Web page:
The Tharus are the largest and most important of the various tribal groups occupying the Tarai zone of Nepal. (The Tarai is the lowest [300 to 800 meters above sea level] of the four ecological zones that run across the country from west to east.) In 1985 the Tharus numbered about 500,000 in Nepal, with a considerably smaller population in Uttar Pradesh, India (67,994 in 1971). The Tharus are sometimes described as containing two fairly distinct geographical subgroups, the Bhoksa in the west and the Mechi in the east. From the Perspective of their high-caste Pahari and Newar neighbors, the Tharus are Untouchables, though higher than the official "unclean" Untouchable castes.
Contemporary Tharus are mainly wet-rice agriculturalists who live in permanent settlements integrated through kin ties and mutual economic obligations. Each village is governed by a council and a headman who collects taxes for the central government. There is some evidence that permanent settlements and wet-rice agriculture represent a shift from an earlier reliance on shifting horticulture. Traditionally, the Tharus were subdivided into two major groups of unequal Status, each composed of a number of endogamous units called kuri. Today, the high-status group forms a single endogamous unit, while the low-status group continues to have a number of distinct endogamous units. Tharu religion is an amalgam of beliefs involving traditional supernaturals, Hindu deities, and Moslem saints, with the shaman as the central religious figure, calling on the power of supernatural forces from all three belief systems to exorcise evil spirits and cure the sick.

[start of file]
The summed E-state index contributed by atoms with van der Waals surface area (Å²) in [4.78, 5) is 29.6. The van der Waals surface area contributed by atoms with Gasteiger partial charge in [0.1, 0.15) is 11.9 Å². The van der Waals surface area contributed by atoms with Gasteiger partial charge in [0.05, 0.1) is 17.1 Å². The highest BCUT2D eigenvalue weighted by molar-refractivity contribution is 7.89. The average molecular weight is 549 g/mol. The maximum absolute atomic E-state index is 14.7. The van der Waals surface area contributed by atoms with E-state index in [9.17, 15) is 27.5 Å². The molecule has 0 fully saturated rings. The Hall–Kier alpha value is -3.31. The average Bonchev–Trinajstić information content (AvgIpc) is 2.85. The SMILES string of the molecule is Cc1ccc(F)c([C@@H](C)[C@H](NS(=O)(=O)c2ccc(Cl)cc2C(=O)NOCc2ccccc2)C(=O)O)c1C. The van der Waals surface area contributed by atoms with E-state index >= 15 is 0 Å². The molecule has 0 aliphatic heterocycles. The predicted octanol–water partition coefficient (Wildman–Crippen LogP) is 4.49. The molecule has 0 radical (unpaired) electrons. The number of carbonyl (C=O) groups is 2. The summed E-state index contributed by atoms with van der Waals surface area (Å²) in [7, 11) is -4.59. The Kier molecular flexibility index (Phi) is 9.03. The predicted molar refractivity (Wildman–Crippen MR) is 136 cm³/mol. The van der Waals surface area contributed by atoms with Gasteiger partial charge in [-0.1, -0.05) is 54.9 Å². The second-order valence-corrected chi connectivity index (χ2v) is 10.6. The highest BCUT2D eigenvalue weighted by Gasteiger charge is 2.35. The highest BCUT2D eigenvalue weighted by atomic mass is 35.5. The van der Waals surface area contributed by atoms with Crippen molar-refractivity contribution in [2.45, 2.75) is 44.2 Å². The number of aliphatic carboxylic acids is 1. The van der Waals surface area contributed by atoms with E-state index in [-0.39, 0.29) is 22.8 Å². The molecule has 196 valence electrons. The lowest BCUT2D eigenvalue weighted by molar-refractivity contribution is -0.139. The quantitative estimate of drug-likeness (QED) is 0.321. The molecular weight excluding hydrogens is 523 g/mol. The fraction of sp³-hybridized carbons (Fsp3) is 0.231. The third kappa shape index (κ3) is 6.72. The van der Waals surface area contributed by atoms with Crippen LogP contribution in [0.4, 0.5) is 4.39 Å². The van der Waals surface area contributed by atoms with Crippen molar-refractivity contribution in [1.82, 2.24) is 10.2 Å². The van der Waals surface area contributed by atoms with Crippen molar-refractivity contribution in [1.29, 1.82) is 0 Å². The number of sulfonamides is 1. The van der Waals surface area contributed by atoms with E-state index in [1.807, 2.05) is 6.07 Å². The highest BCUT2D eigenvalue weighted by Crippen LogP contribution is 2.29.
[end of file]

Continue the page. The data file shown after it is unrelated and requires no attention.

Srivastava, S. K. (1958). The Tharus: A Study in Cultural dynamics. Agra: Agra University Press.